Clam Shack Style Fried Clams

This clam shack style fried clams recipe tells you exactly how to make fried clams. Whole belly ones, natch, which are the best. And it’s so ridiculously easy.

An Ode to Fried Clams

I’ve made no secret of my absolute addiction to fried clams—especially clam shack style fried clams with big, luscious, profane whole bellies. I remember going as a kid to Macray’s, a local clam shack in Westport, MA., several Sundays during the summer. There my parents, grandparents, godparents, cousins, and I dove into pints of deep-fried oceanic goodness. My only regret as I tapped the last bits of crumbs from the greasy red-striped box into my mouth was that we couldn’t make them at home; it’s near impossible to shuck steamer clams. (Trust me, I’ve tried.) That little snag meant this treat would be relegated to the hot, steamy days of a New England summer.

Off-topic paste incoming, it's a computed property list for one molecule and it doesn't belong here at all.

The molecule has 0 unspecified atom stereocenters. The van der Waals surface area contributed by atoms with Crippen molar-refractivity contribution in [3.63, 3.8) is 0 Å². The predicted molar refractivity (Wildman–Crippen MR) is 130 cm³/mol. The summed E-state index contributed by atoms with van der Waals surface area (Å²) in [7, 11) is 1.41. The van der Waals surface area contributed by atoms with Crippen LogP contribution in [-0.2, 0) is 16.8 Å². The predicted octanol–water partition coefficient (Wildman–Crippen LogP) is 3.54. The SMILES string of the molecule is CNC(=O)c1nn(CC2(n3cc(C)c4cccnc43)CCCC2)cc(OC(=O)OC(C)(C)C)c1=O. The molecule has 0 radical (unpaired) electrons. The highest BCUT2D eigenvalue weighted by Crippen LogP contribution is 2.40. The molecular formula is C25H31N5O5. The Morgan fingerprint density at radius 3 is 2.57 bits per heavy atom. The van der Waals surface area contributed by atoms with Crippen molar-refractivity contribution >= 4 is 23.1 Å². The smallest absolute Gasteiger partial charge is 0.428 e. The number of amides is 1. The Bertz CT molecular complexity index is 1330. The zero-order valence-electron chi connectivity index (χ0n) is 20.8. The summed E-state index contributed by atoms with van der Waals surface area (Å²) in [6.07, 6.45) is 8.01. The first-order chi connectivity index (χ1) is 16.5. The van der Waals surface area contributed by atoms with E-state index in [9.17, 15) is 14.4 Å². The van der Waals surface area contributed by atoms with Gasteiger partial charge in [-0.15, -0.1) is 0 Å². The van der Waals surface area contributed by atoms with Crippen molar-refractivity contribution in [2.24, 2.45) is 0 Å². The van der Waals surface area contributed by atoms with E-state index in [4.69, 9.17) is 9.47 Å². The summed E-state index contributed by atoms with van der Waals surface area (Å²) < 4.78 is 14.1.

Even after I wrote my paean to the almighty mollusk, I still was stymied: I couldn’t find a source for shucked big-bellied clams. But recently I stumbled upon Digger’s Seafood. It offers all kinds of fresh, never-frozen seafood, including my beloved shucked whole-belly clams. [Editor’s Note: For a while, Digger’s no longer sold clams to the public. But we’re happy to hear they have clams for sale again., which one of our readers recommend, also sells clams.]

A paper basket filled with golden fried clamsSkeptical, I ordered a one-pound packet that was delivered to my door within 24 hours. What makes Digger’s clams so special is they’re professionally shucked (the emergency-room savings alone is worth the steep price) and shipped to order. When I cracked opened the container, it smelled like a sweet, salty sea breeze. It took all I had not to eat the clams in all their raw, slippery glory.